Why Joe Biden didn't run for president

After months of flirtation with a potential run, Vice President Joe Biden said Wednesday that he would not seek the Democratic presidential nomination in 2016.

For Biden, there were a number of personal and practical reasons why he decided not to launch a third bid for the presidency.

He was still toiling emotionally after the recent death of his son, former Delaware Attorney General Beau Biden. He was lagging behind in polls of the Democratic primary race. And he would have had a distinct challenge in building up the type of fundraising and infrastructure his would-be rivals had amassed.

“I know from previous experience that there is no timetable for this process,” Biden said from the Rose Garden on Wednesday, referring to the grief over his son’s death. “The process doesn’t respect, or much care about things like filing deadlines, or debates and primaries and caucuses.”

And Biden also faced a number of practical campaign obstacles that would have made a campaign a distinct challenge. For one, he lacked the organisation to rival the top Democratic candidates, former Secretary of State Hillary Clinton and Sen. Bernie Sanders (I-Vermont).

Biden would have needed to quickly hire key staff that would have been at a significant disadvantage against former Clinton, who has built a vast organisation even before announcing her candidacy in April. Her campaign has more than 500 staffers on its payroll, according to recent filings with the Federal Election Commission.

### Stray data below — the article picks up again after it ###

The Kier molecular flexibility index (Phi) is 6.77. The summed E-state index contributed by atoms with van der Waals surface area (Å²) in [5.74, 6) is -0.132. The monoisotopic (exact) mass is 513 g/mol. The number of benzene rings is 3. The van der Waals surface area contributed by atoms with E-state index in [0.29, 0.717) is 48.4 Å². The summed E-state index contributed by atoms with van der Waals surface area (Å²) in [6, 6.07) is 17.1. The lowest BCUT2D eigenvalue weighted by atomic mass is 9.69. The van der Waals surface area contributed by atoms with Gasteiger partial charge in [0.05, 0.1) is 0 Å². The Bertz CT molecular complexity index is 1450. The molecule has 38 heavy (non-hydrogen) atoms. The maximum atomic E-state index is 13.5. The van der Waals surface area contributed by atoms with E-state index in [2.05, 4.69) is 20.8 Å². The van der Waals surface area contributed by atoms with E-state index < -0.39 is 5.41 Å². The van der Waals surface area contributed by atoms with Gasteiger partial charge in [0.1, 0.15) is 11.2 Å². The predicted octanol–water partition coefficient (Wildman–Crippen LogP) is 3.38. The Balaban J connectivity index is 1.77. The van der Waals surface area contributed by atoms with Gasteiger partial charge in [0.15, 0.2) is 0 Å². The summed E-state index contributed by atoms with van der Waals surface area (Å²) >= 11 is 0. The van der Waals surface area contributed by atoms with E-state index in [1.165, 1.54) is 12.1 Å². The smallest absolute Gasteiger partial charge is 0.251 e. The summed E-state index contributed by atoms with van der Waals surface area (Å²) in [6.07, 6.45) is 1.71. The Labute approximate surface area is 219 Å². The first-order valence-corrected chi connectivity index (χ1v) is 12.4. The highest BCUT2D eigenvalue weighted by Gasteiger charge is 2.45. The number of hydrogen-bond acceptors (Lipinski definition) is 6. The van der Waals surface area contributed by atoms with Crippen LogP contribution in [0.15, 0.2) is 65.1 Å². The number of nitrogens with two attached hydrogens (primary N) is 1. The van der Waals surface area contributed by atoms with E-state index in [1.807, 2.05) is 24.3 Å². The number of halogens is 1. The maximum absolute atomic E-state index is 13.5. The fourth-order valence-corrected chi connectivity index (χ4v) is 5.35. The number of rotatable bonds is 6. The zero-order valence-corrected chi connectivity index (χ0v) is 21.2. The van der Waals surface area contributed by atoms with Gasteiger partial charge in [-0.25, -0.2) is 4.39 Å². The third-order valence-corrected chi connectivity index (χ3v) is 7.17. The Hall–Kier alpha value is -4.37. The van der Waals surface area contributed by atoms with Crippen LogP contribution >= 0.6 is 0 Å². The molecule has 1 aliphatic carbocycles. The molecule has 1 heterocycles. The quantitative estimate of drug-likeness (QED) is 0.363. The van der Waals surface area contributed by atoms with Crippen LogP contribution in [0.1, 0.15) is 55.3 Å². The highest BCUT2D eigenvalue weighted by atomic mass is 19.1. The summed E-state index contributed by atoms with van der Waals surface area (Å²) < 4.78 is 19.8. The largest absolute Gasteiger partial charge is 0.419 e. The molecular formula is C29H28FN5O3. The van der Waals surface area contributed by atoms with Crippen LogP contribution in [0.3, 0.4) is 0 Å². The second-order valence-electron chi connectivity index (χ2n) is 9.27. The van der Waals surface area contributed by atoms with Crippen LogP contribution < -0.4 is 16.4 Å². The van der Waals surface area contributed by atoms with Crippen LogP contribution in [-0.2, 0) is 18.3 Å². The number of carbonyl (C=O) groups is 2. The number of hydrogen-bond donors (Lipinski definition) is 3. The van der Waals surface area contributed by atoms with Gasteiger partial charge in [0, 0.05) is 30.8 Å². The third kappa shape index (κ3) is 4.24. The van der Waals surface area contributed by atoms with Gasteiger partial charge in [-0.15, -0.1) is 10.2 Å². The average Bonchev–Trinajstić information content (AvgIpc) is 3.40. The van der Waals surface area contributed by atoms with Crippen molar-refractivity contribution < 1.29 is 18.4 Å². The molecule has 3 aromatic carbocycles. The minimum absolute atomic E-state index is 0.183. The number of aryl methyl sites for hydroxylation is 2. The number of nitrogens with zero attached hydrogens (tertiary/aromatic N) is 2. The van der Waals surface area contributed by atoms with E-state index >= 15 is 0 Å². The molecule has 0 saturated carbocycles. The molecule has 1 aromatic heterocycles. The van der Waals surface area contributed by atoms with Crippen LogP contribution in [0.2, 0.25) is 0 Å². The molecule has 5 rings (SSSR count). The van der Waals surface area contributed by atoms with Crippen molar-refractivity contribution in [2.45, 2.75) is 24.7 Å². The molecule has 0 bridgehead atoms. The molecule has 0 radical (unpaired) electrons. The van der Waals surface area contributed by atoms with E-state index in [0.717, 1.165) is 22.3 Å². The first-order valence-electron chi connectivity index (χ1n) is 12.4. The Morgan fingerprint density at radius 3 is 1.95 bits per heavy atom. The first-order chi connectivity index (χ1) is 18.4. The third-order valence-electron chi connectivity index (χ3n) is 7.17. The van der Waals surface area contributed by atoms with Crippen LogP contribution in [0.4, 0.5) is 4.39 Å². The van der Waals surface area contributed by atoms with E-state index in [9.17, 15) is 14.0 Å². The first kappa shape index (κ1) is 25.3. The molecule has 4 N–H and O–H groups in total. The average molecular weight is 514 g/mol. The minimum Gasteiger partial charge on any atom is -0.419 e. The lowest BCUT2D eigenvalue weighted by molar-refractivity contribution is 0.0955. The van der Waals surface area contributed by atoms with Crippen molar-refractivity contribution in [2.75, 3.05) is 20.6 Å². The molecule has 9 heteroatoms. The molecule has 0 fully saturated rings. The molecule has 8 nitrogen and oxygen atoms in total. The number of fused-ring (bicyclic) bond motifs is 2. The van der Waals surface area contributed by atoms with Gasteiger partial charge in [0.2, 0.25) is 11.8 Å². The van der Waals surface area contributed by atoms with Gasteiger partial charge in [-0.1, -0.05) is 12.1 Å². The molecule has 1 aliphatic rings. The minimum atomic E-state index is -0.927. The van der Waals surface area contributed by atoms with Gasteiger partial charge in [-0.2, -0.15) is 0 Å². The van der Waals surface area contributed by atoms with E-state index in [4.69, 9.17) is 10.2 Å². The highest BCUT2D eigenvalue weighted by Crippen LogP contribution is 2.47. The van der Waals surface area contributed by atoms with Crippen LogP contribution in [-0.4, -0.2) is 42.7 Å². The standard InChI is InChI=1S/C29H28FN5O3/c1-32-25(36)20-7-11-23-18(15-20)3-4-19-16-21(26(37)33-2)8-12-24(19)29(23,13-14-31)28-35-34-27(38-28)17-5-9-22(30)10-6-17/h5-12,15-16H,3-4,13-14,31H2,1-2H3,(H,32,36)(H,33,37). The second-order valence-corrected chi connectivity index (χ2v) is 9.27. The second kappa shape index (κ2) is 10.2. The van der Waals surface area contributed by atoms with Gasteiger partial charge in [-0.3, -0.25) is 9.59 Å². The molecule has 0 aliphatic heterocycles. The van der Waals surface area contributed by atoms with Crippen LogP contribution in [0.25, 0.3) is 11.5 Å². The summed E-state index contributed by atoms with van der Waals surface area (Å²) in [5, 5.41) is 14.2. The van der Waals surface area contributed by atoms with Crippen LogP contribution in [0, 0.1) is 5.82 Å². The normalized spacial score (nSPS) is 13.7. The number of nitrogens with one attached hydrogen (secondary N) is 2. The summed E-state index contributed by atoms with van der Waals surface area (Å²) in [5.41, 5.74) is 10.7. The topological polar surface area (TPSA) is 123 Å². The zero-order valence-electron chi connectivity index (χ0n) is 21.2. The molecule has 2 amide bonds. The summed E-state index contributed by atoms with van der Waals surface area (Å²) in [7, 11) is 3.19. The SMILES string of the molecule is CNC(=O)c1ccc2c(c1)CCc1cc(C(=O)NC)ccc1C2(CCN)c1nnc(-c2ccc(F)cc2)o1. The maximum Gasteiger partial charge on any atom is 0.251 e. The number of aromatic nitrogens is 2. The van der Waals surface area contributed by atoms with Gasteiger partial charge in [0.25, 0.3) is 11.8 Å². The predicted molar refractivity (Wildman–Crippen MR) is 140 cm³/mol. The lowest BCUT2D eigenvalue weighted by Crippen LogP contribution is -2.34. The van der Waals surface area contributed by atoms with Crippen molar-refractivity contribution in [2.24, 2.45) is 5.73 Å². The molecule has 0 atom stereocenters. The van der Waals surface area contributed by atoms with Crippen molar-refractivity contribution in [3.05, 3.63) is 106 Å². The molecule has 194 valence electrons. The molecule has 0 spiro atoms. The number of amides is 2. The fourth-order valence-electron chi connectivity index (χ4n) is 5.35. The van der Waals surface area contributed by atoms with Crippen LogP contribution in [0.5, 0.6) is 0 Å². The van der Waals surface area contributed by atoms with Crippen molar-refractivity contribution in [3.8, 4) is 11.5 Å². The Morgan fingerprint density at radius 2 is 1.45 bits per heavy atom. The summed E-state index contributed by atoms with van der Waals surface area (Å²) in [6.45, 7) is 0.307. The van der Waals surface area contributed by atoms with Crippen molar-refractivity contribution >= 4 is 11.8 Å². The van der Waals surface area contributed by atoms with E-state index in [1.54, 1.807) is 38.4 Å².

Biden also lacked money.

While Clinton’s fundraising hauls have dwarfed every other competitor in the 2016 field. He would have had to move quickly to build a donor base that would help him amass funding on par with both Clinton and Sanders, who raised only slightly less than Clinton in the last fundraising quarter.

“It is much more likely that the factors of him not getting into this race are money, whether he can get the organisation up, and actual electoral pathway to victory,” Rodell Mollineau, a longtime Democratic operative, told Business Insider last week.

And the electoral picture was also looking bleak for the vice president.

Recent polls conducted after Clinton’s strong performance in the first Democratic debate showed the former secretary of state’s numbers rising, while Biden’s fell. A recent NBC/Wall Street Journal poll showed Biden garnering 15% support among Democratic voters nationally, while an ABC poll released on Wednesday found it hovering at 16%.

Biden’s strategy largely would have banked on winning in South Carolina, where his support among black voters would have helped him make up ground against Sanders, who has thus far failed to make serious inroads with minority voters.

Still, he would have had to catch up with Clinton, who has also focused significant energy on South Carolina. She also maintains an enormous advantage among minority voters, who made up the majority of Democratic primary voters in the state in 2008.

Biden appeared to acknowledge these challenges during his speech on Tuesday, saying that it was likely too late to mount a serious bid for the nomination.

“Unfortunately, I believe that we’re out of time. The time necessary to mount a winning campaign for the nomination,” Biden said.

Finally, there was also another, more optimistic reason why Biden said that he ultimately decided to opt out of the race: The opportunity to more forcefully pursue a cure to cancer, which took his son’s life, during his remaining time in the White House.

“I’m going to spend the next fifteen months in this office trying to accomplish this,” Biden said.

He added: “If I could be anything, I would have wanted to be the president who ended cancer.”

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